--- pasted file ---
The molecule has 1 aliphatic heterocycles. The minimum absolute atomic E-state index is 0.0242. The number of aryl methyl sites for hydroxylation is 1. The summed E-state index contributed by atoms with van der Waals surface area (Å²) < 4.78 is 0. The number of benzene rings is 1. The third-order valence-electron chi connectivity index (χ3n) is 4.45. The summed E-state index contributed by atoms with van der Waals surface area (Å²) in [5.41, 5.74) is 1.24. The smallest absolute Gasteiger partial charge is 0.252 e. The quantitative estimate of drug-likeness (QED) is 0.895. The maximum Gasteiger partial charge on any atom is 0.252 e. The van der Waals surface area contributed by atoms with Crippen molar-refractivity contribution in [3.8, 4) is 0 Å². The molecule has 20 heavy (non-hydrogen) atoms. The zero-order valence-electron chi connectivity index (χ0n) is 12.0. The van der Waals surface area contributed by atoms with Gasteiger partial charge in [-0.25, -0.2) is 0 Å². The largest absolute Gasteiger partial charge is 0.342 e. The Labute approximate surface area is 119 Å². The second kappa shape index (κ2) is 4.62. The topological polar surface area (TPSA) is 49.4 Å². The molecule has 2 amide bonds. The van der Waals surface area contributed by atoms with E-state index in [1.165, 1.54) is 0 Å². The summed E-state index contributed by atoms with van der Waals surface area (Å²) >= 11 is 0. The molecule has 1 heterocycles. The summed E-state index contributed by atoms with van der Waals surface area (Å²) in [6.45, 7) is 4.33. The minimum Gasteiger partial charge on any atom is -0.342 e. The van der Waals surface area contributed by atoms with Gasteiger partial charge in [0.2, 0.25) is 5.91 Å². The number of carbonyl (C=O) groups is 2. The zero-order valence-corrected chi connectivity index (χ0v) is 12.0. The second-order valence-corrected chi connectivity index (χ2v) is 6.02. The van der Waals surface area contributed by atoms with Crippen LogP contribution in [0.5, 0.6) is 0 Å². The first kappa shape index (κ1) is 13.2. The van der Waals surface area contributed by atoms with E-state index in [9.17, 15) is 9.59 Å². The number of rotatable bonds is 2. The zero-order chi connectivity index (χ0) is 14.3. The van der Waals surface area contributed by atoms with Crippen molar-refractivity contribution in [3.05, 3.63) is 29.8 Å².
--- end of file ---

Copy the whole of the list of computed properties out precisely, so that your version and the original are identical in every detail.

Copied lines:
The molecule has 1 aliphatic heterocycles. The minimum absolute atomic E-state index is 0.0242. The number of aryl methyl sites for hydroxylation is 1. The summed E-state index contributed by atoms with van der Waals surface area (Å²) < 4.78 is 0. The number of benzene rings is 1. The third-order valence-electron chi connectivity index (χ3n) is 4.45. The summed E-state index contributed by atoms with van der Waals surface area (Å²) in [5.41, 5.74) is 1.24. The smallest absolute Gasteiger partial charge is 0.252 e. The quantitative estimate of drug-likeness (QED) is 0.895. The maximum Gasteiger partial charge on any atom is 0.252 e. The van der Waals surface area contributed by atoms with Crippen molar-refractivity contribution in [3.8, 4) is 0 Å². The molecule has 20 heavy (non-hydrogen) atoms. The zero-order valence-electron chi connectivity index (χ0n) is 12.0. The van der Waals surface area contributed by atoms with Gasteiger partial charge in [-0.25, -0.2) is 0 Å². The largest absolute Gasteiger partial charge is 0.342 e. The Labute approximate surface area is 119 Å². The second kappa shape index (κ2) is 4.62. The topological polar surface area (TPSA) is 49.4 Å². The molecule has 2 amide bonds. The van der Waals surface area contributed by atoms with E-state index in [1.165, 1.54) is 0 Å². The summed E-state index contributed by atoms with van der Waals surface area (Å²) >= 11 is 0. The molecule has 1 heterocycles. The summed E-state index contributed by atoms with van der Waals surface area (Å²) in [6.45, 7) is 4.33. The minimum Gasteiger partial charge on any atom is -0.342 e. The van der Waals surface area contributed by atoms with Gasteiger partial charge in [0.2, 0.25) is 5.91 Å². The number of carbonyl (C=O) groups is 2. The zero-order valence-corrected chi connectivity index (χ0v) is 12.0. The second-order valence-corrected chi connectivity index (χ2v) is 6.02. The van der Waals surface area contributed by atoms with Crippen LogP contribution in [0.5, 0.6) is 0 Å². The first kappa shape index (κ1) is 13.2. The van der Waals surface area contributed by atoms with E-state index in [9.17, 15) is 9.59 Å². The number of rotatable bonds is 2. The zero-order chi connectivity index (χ0) is 14.3. The van der Waals surface area contributed by atoms with Crippen molar-refractivity contribution in [3.05, 3.63) is 29.8 Å².